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New law gives county teeth to stop barking dogs

Mediation, fines funded by boosting county dog licenses


Tim McFarland feels like a prisoner on his own 4.89 acres outside of Canby.

“I can’t talk on my property. I can’t blow my nose. I can’t open an outside gate,” McFarland told Clackamas County commissioners. “I can’t stand out there and water my own backyard.”

Why not? Because, according to him, each time he does, two neighboring dogs start barking incessantly.

“This has been going on for nine years,” he said.

In response to McFarland’s and many other similar complaints, commissioners voted unanimously July 17 to adopt an amendment allowing mediation and fines for owners of dogs who bark for longer than 15 minutes at a time or repeatedly for short periods totaling more than 45 minutes per day.

Those who came to testify at the commission’s public hearing on the matter described dogs who are ruining their lives by barking for many hours at a time.

Sunny Graham, a longtime resident of Oak Lodge, said the four dogs next door bark for three to eight hours, day and night.

Commissioner Tootie Smith said she reluctantly would support the measure though she wished it weren’t necessary to regulate what she felt should just be good neighborly behavior.

“I’m the one who’s probably going to get attacked the most for voting yes on this,” Smith said, because of her antiregulatory stance. But, she added: “It’s the most complaints we get at the (Board of County Commissioners) office.”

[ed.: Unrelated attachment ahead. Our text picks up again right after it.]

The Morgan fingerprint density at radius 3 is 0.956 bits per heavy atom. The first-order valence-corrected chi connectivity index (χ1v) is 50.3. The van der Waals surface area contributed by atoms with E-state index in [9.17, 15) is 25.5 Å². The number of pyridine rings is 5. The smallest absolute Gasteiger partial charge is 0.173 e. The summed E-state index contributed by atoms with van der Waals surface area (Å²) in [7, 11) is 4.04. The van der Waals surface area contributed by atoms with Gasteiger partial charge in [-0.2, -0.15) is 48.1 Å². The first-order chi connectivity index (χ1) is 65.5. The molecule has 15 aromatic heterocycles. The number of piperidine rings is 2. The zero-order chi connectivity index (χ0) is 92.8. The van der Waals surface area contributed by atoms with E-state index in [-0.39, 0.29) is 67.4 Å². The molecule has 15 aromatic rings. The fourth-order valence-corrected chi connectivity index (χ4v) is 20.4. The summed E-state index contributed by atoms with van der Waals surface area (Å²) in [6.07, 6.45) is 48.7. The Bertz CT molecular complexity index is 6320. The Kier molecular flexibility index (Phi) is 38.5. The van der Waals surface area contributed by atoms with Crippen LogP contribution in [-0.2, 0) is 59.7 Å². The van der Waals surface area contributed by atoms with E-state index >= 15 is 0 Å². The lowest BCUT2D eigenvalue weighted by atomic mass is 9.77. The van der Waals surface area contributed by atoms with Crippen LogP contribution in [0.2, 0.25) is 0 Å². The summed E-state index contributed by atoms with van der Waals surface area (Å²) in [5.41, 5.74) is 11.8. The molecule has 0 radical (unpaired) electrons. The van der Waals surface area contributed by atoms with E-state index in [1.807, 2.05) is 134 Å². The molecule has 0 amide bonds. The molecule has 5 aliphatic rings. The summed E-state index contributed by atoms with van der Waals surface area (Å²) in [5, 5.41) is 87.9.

“I could have told you that dogs are one of the biggest issues,” Commissioner Martha Schrader responded with a laugh.

Smith laughed, too. “Maybe you did, and I didn’t listen.”

Safety training

Commissioner Jim Bernard said public testimony swayed his vote but that he still will keep a close eye on the program.

“I just think it’s extremely sad that we have to do this,” Bernard said. “I’m going to watch this and make sure this program does pay for itself. Otherwise, it’s not a program that I would support.”

The program is estimated to cost $160,000. Because of the emphasis on low-cost mediation and the expectation that around 90 percent of complaints will be resolved early in the five-step complaint process, administrators expect the program to only bring in about $13,000 to $19,000. The additional $144,000 will be raised through a $6 increase in the dog license fee. Clackamas County Dog Services would need to hire two new employees, one to take the calls and dispatch the other to check them out.

Bernard said he is concerned about safety training for the new employee charged with walking up to deliver bad news to owners of possibly aggressive dogs. “That’s a dangerous position to put somebody in who is not trained.”

Compliance changes

The amendment to Title 5 will include other changes to comply with recent state legislation regarding animal rescue facilities, tethering restrictions and minimum-care requirements. Applicants for a multiple-dog license will have the option to get an inspection from a veterinarian instead of the county.

The second reading of the new law — before it is scheduled to take effect Jan. 8, 2015 — is at the 10 a.m. business meeting July 31 at 2051 Kaen Road in Oregon City. Find more information on the new continuous annoyance dog program and helpful tips on reducing dog barking at www.clackamas.us/dogs.

Read a draft of the proposed five-step process for filing a continous annoyance dog complaint.